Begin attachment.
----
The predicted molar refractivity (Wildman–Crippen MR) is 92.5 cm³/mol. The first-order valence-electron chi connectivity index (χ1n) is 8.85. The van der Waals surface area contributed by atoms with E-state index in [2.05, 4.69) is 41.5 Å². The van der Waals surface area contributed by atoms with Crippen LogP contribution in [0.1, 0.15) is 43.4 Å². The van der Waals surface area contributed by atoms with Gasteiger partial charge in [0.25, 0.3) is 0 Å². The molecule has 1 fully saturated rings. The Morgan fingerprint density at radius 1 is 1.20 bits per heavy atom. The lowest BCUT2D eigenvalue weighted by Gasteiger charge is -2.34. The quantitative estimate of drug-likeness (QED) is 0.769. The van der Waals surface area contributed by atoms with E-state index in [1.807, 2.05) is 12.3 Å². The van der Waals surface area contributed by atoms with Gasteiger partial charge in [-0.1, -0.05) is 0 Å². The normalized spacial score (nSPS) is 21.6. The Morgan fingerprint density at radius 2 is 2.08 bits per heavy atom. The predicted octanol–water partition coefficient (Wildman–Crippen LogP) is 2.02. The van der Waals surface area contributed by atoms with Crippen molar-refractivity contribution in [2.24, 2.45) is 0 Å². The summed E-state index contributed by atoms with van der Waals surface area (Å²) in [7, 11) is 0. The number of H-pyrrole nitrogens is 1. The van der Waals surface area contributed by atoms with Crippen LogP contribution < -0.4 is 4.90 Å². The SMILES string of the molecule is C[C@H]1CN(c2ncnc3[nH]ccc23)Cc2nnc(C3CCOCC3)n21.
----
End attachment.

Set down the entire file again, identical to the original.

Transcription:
The predicted molar refractivity (Wildman–Crippen MR) is 92.5 cm³/mol. The first-order valence-electron chi connectivity index (χ1n) is 8.85. The van der Waals surface area contributed by atoms with E-state index in [2.05, 4.69) is 41.5 Å². The van der Waals surface area contributed by atoms with Crippen LogP contribution in [0.1, 0.15) is 43.4 Å². The van der Waals surface area contributed by atoms with Gasteiger partial charge in [0.25, 0.3) is 0 Å². The molecule has 1 fully saturated rings. The Morgan fingerprint density at radius 1 is 1.20 bits per heavy atom. The lowest BCUT2D eigenvalue weighted by Gasteiger charge is -2.34. The quantitative estimate of drug-likeness (QED) is 0.769. The van der Waals surface area contributed by atoms with E-state index in [1.807, 2.05) is 12.3 Å². The van der Waals surface area contributed by atoms with Gasteiger partial charge in [-0.1, -0.05) is 0 Å². The normalized spacial score (nSPS) is 21.6. The Morgan fingerprint density at radius 2 is 2.08 bits per heavy atom. The predicted octanol–water partition coefficient (Wildman–Crippen LogP) is 2.02. The van der Waals surface area contributed by atoms with Crippen molar-refractivity contribution in [2.24, 2.45) is 0 Å². The summed E-state index contributed by atoms with van der Waals surface area (Å²) in [7, 11) is 0. The number of H-pyrrole nitrogens is 1. The van der Waals surface area contributed by atoms with Crippen LogP contribution < -0.4 is 4.90 Å². The SMILES string of the molecule is C[C@H]1CN(c2ncnc3[nH]ccc23)Cc2nnc(C3CCOCC3)n21.